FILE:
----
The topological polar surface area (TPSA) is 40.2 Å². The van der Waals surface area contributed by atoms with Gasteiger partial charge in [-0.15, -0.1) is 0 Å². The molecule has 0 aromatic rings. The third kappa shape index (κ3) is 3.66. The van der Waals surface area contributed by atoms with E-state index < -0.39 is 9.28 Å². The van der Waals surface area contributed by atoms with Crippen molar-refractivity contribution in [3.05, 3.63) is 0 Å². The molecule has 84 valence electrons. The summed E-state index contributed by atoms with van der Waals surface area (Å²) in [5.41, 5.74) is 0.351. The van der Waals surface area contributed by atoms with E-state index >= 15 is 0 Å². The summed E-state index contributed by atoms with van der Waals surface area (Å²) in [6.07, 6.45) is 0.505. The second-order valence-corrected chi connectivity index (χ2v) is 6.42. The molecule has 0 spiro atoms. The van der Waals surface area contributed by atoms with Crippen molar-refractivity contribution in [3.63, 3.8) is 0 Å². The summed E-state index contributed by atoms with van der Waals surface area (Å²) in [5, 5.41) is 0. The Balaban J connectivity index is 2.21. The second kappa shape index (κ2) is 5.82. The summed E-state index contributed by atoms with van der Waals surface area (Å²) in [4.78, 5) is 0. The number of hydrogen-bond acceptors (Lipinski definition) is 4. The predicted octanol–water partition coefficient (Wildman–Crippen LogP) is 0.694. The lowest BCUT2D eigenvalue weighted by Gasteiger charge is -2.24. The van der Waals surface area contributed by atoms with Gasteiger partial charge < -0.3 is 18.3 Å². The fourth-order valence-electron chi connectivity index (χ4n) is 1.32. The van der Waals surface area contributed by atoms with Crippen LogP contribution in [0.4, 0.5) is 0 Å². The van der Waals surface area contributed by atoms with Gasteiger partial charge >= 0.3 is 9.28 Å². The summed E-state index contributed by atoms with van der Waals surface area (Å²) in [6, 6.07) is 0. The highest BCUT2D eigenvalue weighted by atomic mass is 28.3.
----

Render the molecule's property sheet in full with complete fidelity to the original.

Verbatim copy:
The topological polar surface area (TPSA) is 40.2 Å². The van der Waals surface area contributed by atoms with Gasteiger partial charge in [-0.15, -0.1) is 0 Å². The molecule has 0 aromatic rings. The third kappa shape index (κ3) is 3.66. The van der Waals surface area contributed by atoms with E-state index < -0.39 is 9.28 Å². The van der Waals surface area contributed by atoms with Crippen molar-refractivity contribution in [3.05, 3.63) is 0 Å². The molecule has 84 valence electrons. The summed E-state index contributed by atoms with van der Waals surface area (Å²) in [5.41, 5.74) is 0.351. The van der Waals surface area contributed by atoms with E-state index >= 15 is 0 Å². The summed E-state index contributed by atoms with van der Waals surface area (Å²) in [6.07, 6.45) is 0.505. The second-order valence-corrected chi connectivity index (χ2v) is 6.42. The molecule has 0 spiro atoms. The van der Waals surface area contributed by atoms with Crippen molar-refractivity contribution in [3.63, 3.8) is 0 Å². The summed E-state index contributed by atoms with van der Waals surface area (Å²) in [5, 5.41) is 0. The Balaban J connectivity index is 2.21. The second kappa shape index (κ2) is 5.82. The summed E-state index contributed by atoms with van der Waals surface area (Å²) in [4.78, 5) is 0. The number of hydrogen-bond acceptors (Lipinski definition) is 4. The predicted octanol–water partition coefficient (Wildman–Crippen LogP) is 0.694. The lowest BCUT2D eigenvalue weighted by Gasteiger charge is -2.24. The van der Waals surface area contributed by atoms with Gasteiger partial charge < -0.3 is 18.3 Å². The fourth-order valence-electron chi connectivity index (χ4n) is 1.32. The van der Waals surface area contributed by atoms with Crippen LogP contribution in [0.4, 0.5) is 0 Å². The van der Waals surface area contributed by atoms with Gasteiger partial charge >= 0.3 is 9.28 Å². The summed E-state index contributed by atoms with van der Waals surface area (Å²) in [6, 6.07) is 0. The highest BCUT2D eigenvalue weighted by atomic mass is 28.3.